Leaders of the world’s major industrialized nations pledged on Saturday after a G7 summit in Italy to work together to tackle the globe's largest problems, but the big news was that U.S. President Donald Trump refused to join his counterparts in committing to the 195-nation Paris climate change agreement.
Diplomats worked through the night trying to bridge the gap between the new U.S. administration and its allies Britain, Canada, France, Germany, Italy and Japan on a number of issues, including trade, the environment and refugee crisis.
The final communique released on Saturday was just six pages long, against 32 pages last year, with diplomats saying the leaders wanted a simpler document to help them reach a wider audience.
“We acknowledge that free, fair and mutually beneficial trade and investment, while creating reciprocal benefits, are key engines for growth and job creation. Therefore, we reiterate our commitment to keep our markets open and to fight protectionism, while standing firm against all unfair trade practices,” G7 leaders said in the communique.
I will make my final decision on the Paris Accord next week!— Donald J. Trump (@realDonaldTrump) May 27, 2017
U.S. President Donald Trump, who was elected in November, ran a campaign in which he rejected free trade and multilateralism. He called for an “America first” agenda and had endorsed protectionist measures.
A day before the summit, Trump criticized the German trade surplus as “very bad” in a private meeting with EU officials in Brussels. Trump also complained about the large number of German cars being sold in the United States, officials said.
Despite the progress made on trade, G7 leaders admitted that they had failed to bridge differences over climate change.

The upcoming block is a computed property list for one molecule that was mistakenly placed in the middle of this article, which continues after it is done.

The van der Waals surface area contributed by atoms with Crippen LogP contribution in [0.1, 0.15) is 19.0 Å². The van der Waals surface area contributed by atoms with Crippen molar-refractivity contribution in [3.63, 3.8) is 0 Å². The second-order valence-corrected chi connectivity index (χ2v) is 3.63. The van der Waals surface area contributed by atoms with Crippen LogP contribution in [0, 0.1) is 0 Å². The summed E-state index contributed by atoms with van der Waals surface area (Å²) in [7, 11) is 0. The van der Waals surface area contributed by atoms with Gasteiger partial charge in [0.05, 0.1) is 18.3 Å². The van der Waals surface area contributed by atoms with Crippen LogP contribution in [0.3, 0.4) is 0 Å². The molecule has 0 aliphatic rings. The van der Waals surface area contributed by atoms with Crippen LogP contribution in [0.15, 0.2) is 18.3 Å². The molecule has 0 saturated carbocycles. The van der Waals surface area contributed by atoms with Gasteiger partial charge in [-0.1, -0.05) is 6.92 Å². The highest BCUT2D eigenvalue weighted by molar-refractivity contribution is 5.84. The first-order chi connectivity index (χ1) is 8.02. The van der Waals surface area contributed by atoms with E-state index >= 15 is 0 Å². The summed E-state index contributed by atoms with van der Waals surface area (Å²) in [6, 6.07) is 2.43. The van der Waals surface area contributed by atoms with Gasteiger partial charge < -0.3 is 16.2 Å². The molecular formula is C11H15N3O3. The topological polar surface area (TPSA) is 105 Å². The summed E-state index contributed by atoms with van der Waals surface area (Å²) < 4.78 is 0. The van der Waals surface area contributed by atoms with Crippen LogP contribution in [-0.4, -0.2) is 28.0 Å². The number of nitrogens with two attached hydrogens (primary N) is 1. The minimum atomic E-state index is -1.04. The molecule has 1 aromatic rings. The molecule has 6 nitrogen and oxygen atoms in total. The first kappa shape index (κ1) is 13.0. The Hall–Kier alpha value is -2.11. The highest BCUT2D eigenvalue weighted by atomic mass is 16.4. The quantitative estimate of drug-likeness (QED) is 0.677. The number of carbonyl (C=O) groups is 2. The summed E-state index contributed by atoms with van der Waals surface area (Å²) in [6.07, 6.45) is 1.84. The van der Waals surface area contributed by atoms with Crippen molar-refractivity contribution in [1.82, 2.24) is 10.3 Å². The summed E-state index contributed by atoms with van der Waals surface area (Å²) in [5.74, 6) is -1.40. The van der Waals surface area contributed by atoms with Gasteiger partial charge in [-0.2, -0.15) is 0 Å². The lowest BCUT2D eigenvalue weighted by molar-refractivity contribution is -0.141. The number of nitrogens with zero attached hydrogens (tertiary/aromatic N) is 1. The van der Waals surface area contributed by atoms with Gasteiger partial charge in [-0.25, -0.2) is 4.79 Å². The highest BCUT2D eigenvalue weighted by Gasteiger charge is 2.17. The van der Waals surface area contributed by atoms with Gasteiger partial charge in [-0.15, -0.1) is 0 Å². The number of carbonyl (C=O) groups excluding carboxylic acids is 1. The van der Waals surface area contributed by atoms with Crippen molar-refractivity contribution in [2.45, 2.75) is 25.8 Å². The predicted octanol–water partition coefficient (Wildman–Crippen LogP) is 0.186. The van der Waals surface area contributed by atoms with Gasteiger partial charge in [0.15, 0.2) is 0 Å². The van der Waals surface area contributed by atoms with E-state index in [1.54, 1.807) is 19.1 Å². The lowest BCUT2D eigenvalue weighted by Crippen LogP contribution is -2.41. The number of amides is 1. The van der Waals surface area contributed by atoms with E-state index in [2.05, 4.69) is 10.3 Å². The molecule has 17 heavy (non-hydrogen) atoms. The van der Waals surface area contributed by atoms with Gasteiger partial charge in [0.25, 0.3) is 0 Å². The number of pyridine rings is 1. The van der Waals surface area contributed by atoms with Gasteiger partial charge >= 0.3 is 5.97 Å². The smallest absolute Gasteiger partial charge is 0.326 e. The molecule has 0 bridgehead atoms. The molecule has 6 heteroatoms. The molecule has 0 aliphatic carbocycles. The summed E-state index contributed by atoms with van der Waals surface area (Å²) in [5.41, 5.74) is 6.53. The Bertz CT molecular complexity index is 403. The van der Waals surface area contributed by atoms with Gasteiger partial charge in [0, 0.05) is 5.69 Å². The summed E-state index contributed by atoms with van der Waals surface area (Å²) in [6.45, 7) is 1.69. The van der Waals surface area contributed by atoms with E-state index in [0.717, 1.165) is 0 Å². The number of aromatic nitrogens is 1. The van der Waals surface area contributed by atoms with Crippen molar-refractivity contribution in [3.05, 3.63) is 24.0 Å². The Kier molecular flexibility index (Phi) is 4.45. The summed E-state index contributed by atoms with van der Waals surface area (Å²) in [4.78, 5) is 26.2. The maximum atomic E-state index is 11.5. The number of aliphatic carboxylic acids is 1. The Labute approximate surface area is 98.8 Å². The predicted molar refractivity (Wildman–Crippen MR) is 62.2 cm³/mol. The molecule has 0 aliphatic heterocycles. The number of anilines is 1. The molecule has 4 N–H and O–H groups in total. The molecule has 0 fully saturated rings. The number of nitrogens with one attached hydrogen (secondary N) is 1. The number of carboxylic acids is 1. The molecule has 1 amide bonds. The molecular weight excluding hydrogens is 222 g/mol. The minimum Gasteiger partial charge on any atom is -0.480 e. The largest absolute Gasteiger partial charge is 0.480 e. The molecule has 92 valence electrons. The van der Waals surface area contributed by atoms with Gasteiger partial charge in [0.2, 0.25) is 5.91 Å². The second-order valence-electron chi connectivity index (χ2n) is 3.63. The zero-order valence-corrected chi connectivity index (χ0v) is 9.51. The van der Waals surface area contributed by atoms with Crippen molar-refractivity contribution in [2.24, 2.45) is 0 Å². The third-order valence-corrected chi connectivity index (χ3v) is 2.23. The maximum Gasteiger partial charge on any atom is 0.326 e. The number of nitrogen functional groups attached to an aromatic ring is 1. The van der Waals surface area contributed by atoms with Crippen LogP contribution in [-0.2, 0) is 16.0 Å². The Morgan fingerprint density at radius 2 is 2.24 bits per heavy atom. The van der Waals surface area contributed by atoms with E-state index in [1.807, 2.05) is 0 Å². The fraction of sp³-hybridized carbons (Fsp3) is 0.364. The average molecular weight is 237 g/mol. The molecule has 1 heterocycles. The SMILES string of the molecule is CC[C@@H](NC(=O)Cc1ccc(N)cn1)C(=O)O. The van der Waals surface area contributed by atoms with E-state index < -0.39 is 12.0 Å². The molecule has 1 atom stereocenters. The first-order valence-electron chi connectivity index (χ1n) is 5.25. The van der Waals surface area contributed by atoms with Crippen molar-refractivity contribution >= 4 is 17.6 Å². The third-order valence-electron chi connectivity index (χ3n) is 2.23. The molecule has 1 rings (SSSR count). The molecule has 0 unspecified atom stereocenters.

"The United States of America is in the process of reviewing its policies on climate change and on the Paris Agreement and thus is not in a position to join the consensus on these topics," the communique read.
“Understanding this process, the Heads of State and of Government of Canada, France, Germany, Italy, Japan, and the United Kingdom and the Presidents of The European Council and of the European Commission reaffirm their strong commitment to swiftly implement the Paris Agreement,” it continued.
German Chancellor Angela Merkel said debate between leaders over climate had been "very unsatisfying" as the United States had been totally isolated.
"The entire discussion about climate was very difficult, if not to say very dissatisfying," Merkel told reporters. "There are no indications whether the United States will stay in the Paris Agreement or not."
Trump had called global warming a “hoax” during his election campaign and is threatening to pull the United States out of the 2015 Paris climate change deal.
"I will make my final decision on the Paris Accord next week!" Trump said in a Twitter post on Saturday.
Italy chose to host the summit in Sicily to draw attention to Europe's migration crisis and the problems of neighboring Africa, which is 225 km from from the island at its closest point across the Mediterranean.
In the communique, G7 leaders said they recognized the need to help and support refugees, but also reaffirm the sovereign rights of states to control their own borders.
“We will safeguard the value of the positive aspects of a safe, orderly and regular migration, since properly managed flows can bring economic and social benefits to countries of both origin and destination as well as to migrants and refugees themselves,” the communique read.
G7 leaders agreed Africa’s security, stability and sustainable development are high priorities for them. They pledged to strengthen cooperation and dialogue with African countries and take actions to support food security, nutrition and sustainable agriculture in Sub-Saharan Africa.
The communique also included language on foreign policy issues, such as Syria, Libya, North Korea and Ukraine, global economy, economic inequalities, and health.
G7 leaders will meet again in 2018 in Canada.